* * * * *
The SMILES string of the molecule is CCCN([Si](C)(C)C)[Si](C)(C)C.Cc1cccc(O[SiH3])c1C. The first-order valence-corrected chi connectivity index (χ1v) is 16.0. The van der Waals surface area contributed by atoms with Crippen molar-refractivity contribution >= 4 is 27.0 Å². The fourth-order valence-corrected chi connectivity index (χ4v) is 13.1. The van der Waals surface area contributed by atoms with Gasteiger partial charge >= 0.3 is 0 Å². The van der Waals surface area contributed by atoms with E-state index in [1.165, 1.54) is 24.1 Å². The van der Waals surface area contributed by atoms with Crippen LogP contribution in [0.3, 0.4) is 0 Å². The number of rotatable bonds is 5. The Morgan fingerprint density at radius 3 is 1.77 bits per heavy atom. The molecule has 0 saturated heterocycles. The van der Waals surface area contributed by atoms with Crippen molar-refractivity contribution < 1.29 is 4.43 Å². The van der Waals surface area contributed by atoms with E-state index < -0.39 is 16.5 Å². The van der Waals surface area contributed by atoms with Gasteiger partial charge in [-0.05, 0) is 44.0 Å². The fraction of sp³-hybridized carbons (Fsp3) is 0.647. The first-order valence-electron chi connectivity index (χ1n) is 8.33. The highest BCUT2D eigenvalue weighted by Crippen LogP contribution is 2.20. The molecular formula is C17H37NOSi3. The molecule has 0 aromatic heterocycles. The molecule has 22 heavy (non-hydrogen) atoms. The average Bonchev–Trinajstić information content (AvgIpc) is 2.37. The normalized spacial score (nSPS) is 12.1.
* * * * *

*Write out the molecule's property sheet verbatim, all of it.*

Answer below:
The SMILES string of the molecule is CCCN([Si](C)(C)C)[Si](C)(C)C.Cc1cccc(O[SiH3])c1C. The first-order valence-corrected chi connectivity index (χ1v) is 16.0. The van der Waals surface area contributed by atoms with Crippen molar-refractivity contribution >= 4 is 27.0 Å². The fourth-order valence-corrected chi connectivity index (χ4v) is 13.1. The van der Waals surface area contributed by atoms with Gasteiger partial charge >= 0.3 is 0 Å². The van der Waals surface area contributed by atoms with E-state index in [1.165, 1.54) is 24.1 Å². The van der Waals surface area contributed by atoms with Crippen LogP contribution in [0.3, 0.4) is 0 Å². The number of rotatable bonds is 5. The Morgan fingerprint density at radius 3 is 1.77 bits per heavy atom. The molecule has 0 saturated heterocycles. The van der Waals surface area contributed by atoms with Crippen molar-refractivity contribution < 1.29 is 4.43 Å². The van der Waals surface area contributed by atoms with E-state index < -0.39 is 16.5 Å². The van der Waals surface area contributed by atoms with Gasteiger partial charge in [-0.05, 0) is 44.0 Å². The fraction of sp³-hybridized carbons (Fsp3) is 0.647. The first-order valence-electron chi connectivity index (χ1n) is 8.33. The highest BCUT2D eigenvalue weighted by Crippen LogP contribution is 2.20. The molecular formula is C17H37NOSi3. The molecule has 0 aromatic heterocycles. The molecule has 22 heavy (non-hydrogen) atoms. The average Bonchev–Trinajstić information content (AvgIpc) is 2.37. The normalized spacial score (nSPS) is 12.1.